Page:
Land Shark!


This stunning garden sculpture is by an Australian artist, Brett Martin. I love the way it hovers over the grass and, best of all, swivels in the wind. Martin says,

I try to use as much recycled materials as possible. I used salvaged timber from building sites, a swivel chair, old table base, many hundreds of tin cans collected from neighbours and 5000 pot rivets. I live at Congo, the south coast of New South Wales and based this 3.5m beauty on a sighting about 4 months ago. I just had to immortalize it.

You can like the artist in Facebook and see some of his other pieces here.

Picture Sunday: Chicken Coop Art Cars


Artist Benedetto Bufalino re-purposed a vintage police car for his piece, “la voiture de police poulailler.”


Back in 1999 Atelier van Lieshout reused an Alfa Romeo for an installation called “Alfa Alfa.”

I should note that the art school damaged Mrs. Homegrown gets queasy when livestock end up in art projects. I’ll just ask if these two examples mean we’re witnessing an entire new genre of chicken art?

Saturday Linkages: Fire Plows, Kite Fishing and Roundup-Ready Turfgrass

ku-xlarge (3)

Tell Me You Wouldn’t Buy This Snow-Fighting Fire Plow …

Tear Down These 10 Freeways! (And Then Tear Down Some More) 

Mineral waters à la carte 

Google hangout with Lloyd Kahn, master urban homesteader: …

3 MAKE projects to help you fight for your online privacy: …

Frugal Digital: Repairing, Hacking, and Repurposing Electronics 

Low-Tech Kite-Fishing in the Indo-Pacific 

The Public Food Forest: Clever Solution or Future Flop? by Evelyn Hadden 

Coming soon – Roundup-Ready Turfgrass | Garden Rant …

Author Builds Tiny Solar-Powered Off Grid Cabin for Under 2000 …

For these links and more, follow Root Simple on Twitter:

Los Angeles is One Step Closer to Legalizing Bees

Los Angeles bee legalization

Hats off to the folks at HoneyLove for the hard work they are doing to legalize beekeeping in Los Angeles. This Wednesday they got a unanimous vote out of the city council to ask city staff to come up with a way to legalize beekeeping in residential areas as well as ways to encourage humane bee removal. While much hard work is ahead, HoneyLove’s strategy should serve as a model to people everywhere who are taking a look at our overly restrictive municipal codes as they relate to urban agriculture.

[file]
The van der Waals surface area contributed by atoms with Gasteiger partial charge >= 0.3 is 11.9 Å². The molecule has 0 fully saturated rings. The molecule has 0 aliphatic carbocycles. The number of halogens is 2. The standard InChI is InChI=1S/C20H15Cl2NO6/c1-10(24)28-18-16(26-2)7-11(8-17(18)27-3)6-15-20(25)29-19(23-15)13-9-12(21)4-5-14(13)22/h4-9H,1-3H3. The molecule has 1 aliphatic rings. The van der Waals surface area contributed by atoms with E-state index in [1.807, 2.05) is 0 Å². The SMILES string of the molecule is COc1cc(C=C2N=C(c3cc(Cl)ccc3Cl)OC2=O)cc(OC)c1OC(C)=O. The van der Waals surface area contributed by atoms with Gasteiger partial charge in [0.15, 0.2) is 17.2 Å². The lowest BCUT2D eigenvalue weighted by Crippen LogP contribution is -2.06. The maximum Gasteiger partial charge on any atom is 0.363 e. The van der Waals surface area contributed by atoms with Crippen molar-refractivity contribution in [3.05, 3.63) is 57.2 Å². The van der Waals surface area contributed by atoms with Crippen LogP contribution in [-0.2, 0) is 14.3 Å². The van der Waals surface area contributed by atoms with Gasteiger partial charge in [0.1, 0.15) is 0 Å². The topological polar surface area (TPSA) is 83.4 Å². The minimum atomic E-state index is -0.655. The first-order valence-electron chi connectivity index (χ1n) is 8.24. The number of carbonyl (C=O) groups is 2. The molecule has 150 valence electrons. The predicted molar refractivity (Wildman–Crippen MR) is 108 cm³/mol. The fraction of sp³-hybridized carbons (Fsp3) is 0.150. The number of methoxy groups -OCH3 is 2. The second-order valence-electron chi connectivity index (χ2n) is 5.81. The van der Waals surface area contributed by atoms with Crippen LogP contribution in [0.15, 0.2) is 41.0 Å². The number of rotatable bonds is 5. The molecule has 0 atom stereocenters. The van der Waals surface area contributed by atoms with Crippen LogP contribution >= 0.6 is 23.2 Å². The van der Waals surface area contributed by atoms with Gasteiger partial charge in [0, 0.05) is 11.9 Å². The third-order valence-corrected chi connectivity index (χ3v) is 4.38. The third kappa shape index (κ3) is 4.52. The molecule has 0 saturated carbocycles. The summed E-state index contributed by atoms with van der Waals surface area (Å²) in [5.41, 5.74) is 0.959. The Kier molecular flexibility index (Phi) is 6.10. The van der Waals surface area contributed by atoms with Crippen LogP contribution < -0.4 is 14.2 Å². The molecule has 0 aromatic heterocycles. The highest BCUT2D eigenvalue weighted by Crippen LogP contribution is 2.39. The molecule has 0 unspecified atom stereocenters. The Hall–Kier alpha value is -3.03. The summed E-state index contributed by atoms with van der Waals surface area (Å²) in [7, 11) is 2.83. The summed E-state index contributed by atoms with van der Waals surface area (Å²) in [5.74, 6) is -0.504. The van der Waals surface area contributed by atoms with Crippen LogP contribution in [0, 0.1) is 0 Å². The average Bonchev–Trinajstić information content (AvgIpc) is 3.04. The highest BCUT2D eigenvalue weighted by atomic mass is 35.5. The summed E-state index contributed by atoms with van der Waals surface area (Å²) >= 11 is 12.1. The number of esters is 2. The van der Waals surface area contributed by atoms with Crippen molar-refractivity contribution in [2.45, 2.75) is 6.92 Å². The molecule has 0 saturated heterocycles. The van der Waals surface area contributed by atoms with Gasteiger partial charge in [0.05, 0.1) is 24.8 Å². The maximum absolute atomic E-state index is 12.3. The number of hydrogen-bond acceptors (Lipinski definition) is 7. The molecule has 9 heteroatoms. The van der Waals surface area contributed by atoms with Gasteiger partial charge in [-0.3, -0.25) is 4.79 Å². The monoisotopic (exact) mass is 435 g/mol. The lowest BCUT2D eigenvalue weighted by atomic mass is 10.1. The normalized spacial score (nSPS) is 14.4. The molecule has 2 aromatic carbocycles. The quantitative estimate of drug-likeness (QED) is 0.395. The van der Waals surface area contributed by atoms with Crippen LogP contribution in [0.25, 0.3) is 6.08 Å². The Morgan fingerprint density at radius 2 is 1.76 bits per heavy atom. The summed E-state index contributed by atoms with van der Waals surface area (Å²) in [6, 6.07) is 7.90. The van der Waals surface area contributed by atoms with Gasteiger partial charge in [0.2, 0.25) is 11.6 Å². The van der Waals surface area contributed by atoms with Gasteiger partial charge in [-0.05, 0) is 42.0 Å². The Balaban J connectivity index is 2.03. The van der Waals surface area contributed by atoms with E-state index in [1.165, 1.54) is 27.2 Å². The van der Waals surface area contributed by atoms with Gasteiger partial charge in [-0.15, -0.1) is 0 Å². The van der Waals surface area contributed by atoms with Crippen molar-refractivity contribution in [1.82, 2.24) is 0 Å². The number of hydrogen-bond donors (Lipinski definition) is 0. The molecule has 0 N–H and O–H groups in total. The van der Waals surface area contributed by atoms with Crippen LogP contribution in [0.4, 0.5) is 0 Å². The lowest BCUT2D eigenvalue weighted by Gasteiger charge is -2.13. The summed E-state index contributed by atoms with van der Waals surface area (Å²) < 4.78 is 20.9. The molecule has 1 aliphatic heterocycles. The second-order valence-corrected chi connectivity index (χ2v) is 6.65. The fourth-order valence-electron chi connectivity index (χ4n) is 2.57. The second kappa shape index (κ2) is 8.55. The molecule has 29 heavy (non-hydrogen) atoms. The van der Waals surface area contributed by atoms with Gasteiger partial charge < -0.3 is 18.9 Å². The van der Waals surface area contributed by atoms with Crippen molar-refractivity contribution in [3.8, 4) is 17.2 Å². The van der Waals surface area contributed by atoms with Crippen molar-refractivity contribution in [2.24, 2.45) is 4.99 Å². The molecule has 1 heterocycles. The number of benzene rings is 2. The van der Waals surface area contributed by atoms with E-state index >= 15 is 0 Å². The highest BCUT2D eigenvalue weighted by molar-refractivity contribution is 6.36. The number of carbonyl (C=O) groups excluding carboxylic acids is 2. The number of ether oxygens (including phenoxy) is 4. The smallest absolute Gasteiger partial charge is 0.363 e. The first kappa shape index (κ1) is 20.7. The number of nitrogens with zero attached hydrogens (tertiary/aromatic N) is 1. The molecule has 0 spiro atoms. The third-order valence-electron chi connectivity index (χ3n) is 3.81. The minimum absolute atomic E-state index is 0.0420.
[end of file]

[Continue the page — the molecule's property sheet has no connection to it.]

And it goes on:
Continue reading…

The tale of the tub scrubber

white and purple bath puffs

I’ve used the purple bath puff on the left in the photo above to scrub my bathroom sink and tub for eight years. Eight years! It’s a little shocking now that I count back. (Puff n’ me, we’ve done a lot of scrubbing. Good times.)

I received this puff has part of a gift set of bath items. I don’t enjoy using puffs in the bath, personally, so decided to try it out on the shower scum instead, and found it worked amazingly well in conjunction with the vinegar, soapy water and baking soda I use to clean the bathroom. It didn’t hold dirt or get grungy. Only now, after all this time, has it started to deteriorate and leave little purple bits of itself behind after a scrub.

This is not a deep post — I just wanted to point out that sometimes we can make good use of things which would otherwise end up in the garbage. Purple Puff is finally going to the trash, and will live out its sad, eternal half-life compressed in a landfill, but at least it served a purpose for a while, and did some good work. While I try to avoid buying plastics myself, it feels right to make good use of the plastic jetsam which tumbles into our lives.

At this point I could switch to biodegradable cleaning implements–like cotton rags and loofah sponges (which you can grow, if you have a long growing season!) — but in the back of my bathroom cabinet I have another gift puff, a white one, waiting to be called into service.

Do you have any plastic recycling tales to share?